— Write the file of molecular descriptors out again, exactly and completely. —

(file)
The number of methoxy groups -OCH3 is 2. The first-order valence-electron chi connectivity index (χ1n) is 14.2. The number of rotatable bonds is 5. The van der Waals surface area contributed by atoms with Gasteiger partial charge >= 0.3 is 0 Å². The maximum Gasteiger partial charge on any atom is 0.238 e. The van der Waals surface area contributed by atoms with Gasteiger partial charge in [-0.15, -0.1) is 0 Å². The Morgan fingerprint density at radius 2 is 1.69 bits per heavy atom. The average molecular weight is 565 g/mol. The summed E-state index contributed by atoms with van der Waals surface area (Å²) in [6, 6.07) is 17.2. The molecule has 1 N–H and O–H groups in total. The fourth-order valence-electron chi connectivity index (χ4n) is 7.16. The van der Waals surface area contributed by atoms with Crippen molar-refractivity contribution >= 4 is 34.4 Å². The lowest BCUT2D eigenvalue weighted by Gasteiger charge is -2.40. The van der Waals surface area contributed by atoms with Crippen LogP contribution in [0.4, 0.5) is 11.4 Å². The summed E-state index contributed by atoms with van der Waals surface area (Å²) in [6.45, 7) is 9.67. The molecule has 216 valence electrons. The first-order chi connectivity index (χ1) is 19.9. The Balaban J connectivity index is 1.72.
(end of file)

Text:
The number of methoxy groups -OCH3 is 2. The first-order valence-electron chi connectivity index (χ1n) is 14.2. The number of rotatable bonds is 5. The van der Waals surface area contributed by atoms with Gasteiger partial charge >= 0.3 is 0 Å². The maximum Gasteiger partial charge on any atom is 0.238 e. The van der Waals surface area contributed by atoms with Gasteiger partial charge in [-0.15, -0.1) is 0 Å². The Morgan fingerprint density at radius 2 is 1.69 bits per heavy atom. The average molecular weight is 565 g/mol. The summed E-state index contributed by atoms with van der Waals surface area (Å²) in [6, 6.07) is 17.2. The molecule has 1 N–H and O–H groups in total. The fourth-order valence-electron chi connectivity index (χ4n) is 7.16. The van der Waals surface area contributed by atoms with Crippen molar-refractivity contribution >= 4 is 34.4 Å². The lowest BCUT2D eigenvalue weighted by Gasteiger charge is -2.40. The van der Waals surface area contributed by atoms with Crippen LogP contribution in [0.4, 0.5) is 11.4 Å². The summed E-state index contributed by atoms with van der Waals surface area (Å²) in [6.45, 7) is 9.67. The molecule has 216 valence electrons. The first-order chi connectivity index (χ1) is 19.9. The Balaban J connectivity index is 1.72.